The History of Bosnia & Herzegovina


The Slavs spread to inhabit the Balkans during the 6th century. South Slavic ethnic groups lived mainly in Bosnia and Herzegovina, with a minority present in other countries of the Balkan Peninsula, including Serbia, Montenegro, and Croatia. Bosnia eventually became contested between the Kingdom of Hungary and the Byzantine Empire.


After the death of Tvrtko I, and the subsequent collapse of the Kingdom of Bosnia, Murat I began his conquest of Bosnia. The Ottomans brought significant changes to the region, particularly with the introduction of Islam. By the early 1600s, almost two thirds of the population was Muslim.


The Turkish revolution of 1908 to overthrow the Sultan’s autocratic power resulted in the imminent demise of Ottoman rule. Upon hearing that the Turk troops were marching on Istanbul, Abdul Hamid II surrendered. He was confined to captivity in Salonica until 1912, when he was returned to captivity in Istanbul.


Following Bulgaria’s declaration of Independence from the Ottoman Empire, on the 6th of October 1908, the Austro-Hungarian Empire announced the annexation of Bosnia. As a direct violation of the Treaty of Berlin, this led to political uproar. The reaction towards the annexation of Bosnia would later prove to be a contributing cause to World War I.


An alliance was formed against the Ottoman Empire by Bulgaria, Greece, Montenegro and Serbia. The League managed to obtain control over all European Ottoman conquests. However, the differences between the allies soon resurfaced and the League promptly disintegrated. Soon thereafter, Bulgaria attacked its allies, instigating the Second Balkan War.


In June 1914, Archduke Franz Ferdinand of Austria was assassinated, alongside his wife. Shot dead by Gavrilo Princip, a Bosnian Serb, the political motive behind the assassination was simple: to break off Austria-Hungary’s South-Slav provinces, so that they could become part of Greater Serbia or Yugoslavia. The attack led to the outbreak of World War I.


At the end of World War I, Emperor Franz Joseph I’s Austro-Hungarian empire collapsed. This was owing to the growing opposition parties who supported the separatism of ethnic minorities, and opposed the monarchy as a form of government. In 1918, Bosnia became part of The Kingdom of Croats, Serbs and Slovenes, later renamed The Kingdom of Yugoslavia.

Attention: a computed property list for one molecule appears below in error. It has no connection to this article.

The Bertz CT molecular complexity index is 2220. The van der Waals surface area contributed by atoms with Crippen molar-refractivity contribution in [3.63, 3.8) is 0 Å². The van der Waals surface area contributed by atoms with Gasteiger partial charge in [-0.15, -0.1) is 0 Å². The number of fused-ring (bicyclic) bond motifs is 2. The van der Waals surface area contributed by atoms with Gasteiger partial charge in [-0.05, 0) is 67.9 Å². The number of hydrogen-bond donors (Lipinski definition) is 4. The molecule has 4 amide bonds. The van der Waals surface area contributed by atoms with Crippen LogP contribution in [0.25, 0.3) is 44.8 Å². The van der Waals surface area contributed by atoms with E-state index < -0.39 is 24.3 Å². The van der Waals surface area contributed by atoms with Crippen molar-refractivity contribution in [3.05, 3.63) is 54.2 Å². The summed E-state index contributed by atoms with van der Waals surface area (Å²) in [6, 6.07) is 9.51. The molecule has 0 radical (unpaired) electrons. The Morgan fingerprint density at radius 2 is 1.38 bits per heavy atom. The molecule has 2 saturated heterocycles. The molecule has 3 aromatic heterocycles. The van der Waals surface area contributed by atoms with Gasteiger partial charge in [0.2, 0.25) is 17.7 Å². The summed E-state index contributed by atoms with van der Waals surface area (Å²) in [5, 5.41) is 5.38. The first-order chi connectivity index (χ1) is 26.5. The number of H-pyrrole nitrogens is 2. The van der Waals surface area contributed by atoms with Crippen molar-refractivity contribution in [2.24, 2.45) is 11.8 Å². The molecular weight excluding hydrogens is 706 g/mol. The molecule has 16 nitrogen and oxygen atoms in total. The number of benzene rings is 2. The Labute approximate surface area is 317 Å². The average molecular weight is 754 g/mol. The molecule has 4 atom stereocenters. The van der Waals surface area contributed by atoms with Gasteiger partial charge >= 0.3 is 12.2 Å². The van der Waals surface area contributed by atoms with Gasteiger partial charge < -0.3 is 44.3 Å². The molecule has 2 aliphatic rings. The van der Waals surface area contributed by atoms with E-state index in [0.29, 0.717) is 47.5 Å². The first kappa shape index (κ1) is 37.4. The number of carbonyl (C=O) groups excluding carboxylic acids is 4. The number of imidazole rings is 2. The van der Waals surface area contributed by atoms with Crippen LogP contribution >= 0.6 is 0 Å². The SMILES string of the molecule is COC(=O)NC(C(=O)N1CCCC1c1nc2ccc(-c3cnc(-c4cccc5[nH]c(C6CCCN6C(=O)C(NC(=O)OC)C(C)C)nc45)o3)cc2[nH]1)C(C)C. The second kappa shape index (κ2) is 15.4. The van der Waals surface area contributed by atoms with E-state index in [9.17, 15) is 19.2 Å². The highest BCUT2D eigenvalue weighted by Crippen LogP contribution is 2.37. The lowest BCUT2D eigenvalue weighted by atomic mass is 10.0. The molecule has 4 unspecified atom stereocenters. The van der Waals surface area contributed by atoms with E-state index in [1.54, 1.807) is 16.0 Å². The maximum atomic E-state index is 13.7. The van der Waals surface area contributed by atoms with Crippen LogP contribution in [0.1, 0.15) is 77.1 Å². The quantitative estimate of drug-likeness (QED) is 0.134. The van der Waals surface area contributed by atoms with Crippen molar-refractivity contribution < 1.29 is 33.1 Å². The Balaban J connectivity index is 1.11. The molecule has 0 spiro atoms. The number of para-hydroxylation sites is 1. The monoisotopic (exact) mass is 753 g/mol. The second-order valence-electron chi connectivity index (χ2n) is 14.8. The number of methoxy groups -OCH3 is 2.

Following the collapse of Yugoslavia, the Independent State of Croatia was formed in 1941, and Bosnia was subsequently annexed. However, during World War II, the Croats became divided with one side supporting the Independent State of Croatia, and the other the creation of communist Yugoslavia.


In 1941, German forces allied with Hungary and Italy, launched an invasion of Yugoslavia. Josip Broz Tito called for all citizens of Yugoslavia to unite against the opposition. Tito’s Partisans succeeded in liberating the territory. As an aftermath of World War II, Tito assembled the provisional government of the Democratic Federal Yugoslavia in Belgrade.


In 1989, revolutions began which would eventually overthrow communist states across Europe. Following the dissolution of the Soviet Union, communism was abandoned in Yugoslavia and war broke out at the development of five successor states: Bosnia and Herzegovina, Croatia, Macedonia, Slovenia, and the Federal Republic of Yugoslavia.


Following the fall of communism, opinion was divided on the future of the Balkan Peninsula. Bosnian Muslims wanted a centralised independent Bosnia. Serb nationalists wanted to stay in Belgrade-dominated Yugoslavia, and Croats wanted to join an independent Croatian state. War seemed imminent.


The Bosnian Serb assembly invited the Serb population to boycott the referendum, and roadblocks were set up in protest. The Lisbon Agreement was proposed to prevent Bosnia and Herzegovina from sliding into war. All three sides signed the agreement, but Alija Izetbegović for the Bosniaks later withdrew, declaring opposition to any ethnic division in Bosnia. War broke out.